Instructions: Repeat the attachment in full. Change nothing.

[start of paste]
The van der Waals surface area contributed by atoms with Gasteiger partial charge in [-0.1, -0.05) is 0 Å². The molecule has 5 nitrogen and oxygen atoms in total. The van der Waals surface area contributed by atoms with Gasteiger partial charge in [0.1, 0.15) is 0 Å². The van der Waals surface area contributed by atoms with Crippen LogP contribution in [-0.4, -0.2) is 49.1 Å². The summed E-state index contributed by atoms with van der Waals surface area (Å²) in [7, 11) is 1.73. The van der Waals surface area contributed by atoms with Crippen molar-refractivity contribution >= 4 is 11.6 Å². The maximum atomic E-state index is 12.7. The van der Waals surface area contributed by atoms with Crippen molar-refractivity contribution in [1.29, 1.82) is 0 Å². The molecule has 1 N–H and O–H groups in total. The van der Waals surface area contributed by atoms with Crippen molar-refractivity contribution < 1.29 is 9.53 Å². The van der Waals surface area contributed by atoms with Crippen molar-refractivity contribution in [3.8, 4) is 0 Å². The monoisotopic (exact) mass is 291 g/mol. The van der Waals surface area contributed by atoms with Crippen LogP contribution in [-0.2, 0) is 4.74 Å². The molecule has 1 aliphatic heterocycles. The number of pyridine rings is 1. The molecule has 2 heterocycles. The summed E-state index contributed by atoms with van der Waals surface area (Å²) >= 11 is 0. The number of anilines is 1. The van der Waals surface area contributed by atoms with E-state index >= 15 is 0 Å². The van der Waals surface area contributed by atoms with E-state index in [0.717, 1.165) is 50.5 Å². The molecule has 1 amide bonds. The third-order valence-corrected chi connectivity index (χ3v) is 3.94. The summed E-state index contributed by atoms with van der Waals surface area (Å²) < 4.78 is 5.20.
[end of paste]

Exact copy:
The van der Waals surface area contributed by atoms with Gasteiger partial charge in [-0.1, -0.05) is 0 Å². The molecule has 5 nitrogen and oxygen atoms in total. The van der Waals surface area contributed by atoms with Gasteiger partial charge in [0.1, 0.15) is 0 Å². The van der Waals surface area contributed by atoms with Crippen LogP contribution in [-0.4, -0.2) is 49.1 Å². The summed E-state index contributed by atoms with van der Waals surface area (Å²) in [7, 11) is 1.73. The van der Waals surface area contributed by atoms with Crippen molar-refractivity contribution >= 4 is 11.6 Å². The maximum atomic E-state index is 12.7. The van der Waals surface area contributed by atoms with Crippen molar-refractivity contribution in [1.29, 1.82) is 0 Å². The molecule has 1 N–H and O–H groups in total. The van der Waals surface area contributed by atoms with Crippen molar-refractivity contribution < 1.29 is 9.53 Å². The van der Waals surface area contributed by atoms with Crippen molar-refractivity contribution in [3.8, 4) is 0 Å². The monoisotopic (exact) mass is 291 g/mol. The van der Waals surface area contributed by atoms with Crippen LogP contribution in [-0.2, 0) is 4.74 Å². The molecule has 1 aliphatic heterocycles. The number of pyridine rings is 1. The molecule has 2 heterocycles. The summed E-state index contributed by atoms with van der Waals surface area (Å²) >= 11 is 0. The number of anilines is 1. The van der Waals surface area contributed by atoms with E-state index >= 15 is 0 Å². The van der Waals surface area contributed by atoms with E-state index in [0.717, 1.165) is 50.5 Å². The molecule has 1 amide bonds. The third-order valence-corrected chi connectivity index (χ3v) is 3.94. The summed E-state index contributed by atoms with van der Waals surface area (Å²) < 4.78 is 5.20.